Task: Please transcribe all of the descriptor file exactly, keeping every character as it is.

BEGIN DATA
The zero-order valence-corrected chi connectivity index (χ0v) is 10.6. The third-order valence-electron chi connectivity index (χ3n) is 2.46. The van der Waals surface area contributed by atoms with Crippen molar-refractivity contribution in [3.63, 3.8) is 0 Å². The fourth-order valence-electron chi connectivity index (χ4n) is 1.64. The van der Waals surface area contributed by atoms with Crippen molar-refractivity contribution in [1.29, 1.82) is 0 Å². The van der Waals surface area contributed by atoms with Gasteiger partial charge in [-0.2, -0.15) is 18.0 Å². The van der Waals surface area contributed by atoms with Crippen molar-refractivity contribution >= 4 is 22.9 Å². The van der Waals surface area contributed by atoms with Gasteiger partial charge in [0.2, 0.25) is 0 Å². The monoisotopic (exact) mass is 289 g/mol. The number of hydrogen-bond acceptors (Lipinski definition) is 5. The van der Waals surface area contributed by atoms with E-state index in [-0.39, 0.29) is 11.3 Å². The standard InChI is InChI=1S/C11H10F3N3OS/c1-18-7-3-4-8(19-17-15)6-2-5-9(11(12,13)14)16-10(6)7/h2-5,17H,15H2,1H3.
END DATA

The zero-order valence-corrected chi connectivity index (χ0v) is 10.6. The third-order valence-electron chi connectivity index (χ3n) is 2.46. The van der Waals surface area contributed by atoms with Crippen molar-refractivity contribution in [3.63, 3.8) is 0 Å². The fourth-order valence-electron chi connectivity index (χ4n) is 1.64. The van der Waals surface area contributed by atoms with Crippen molar-refractivity contribution in [1.29, 1.82) is 0 Å². The van der Waals surface area contributed by atoms with Gasteiger partial charge in [-0.2, -0.15) is 18.0 Å². The van der Waals surface area contributed by atoms with Crippen molar-refractivity contribution >= 4 is 22.9 Å². The van der Waals surface area contributed by atoms with Gasteiger partial charge in [0.2, 0.25) is 0 Å². The monoisotopic (exact) mass is 289 g/mol. The number of hydrogen-bond acceptors (Lipinski definition) is 5. The van der Waals surface area contributed by atoms with E-state index in [-0.39, 0.29) is 11.3 Å². The standard InChI is InChI=1S/C11H10F3N3OS/c1-18-7-3-4-8(19-17-15)6-2-5-9(11(12,13)14)16-10(6)7/h2-5,17H,15H2,1H3.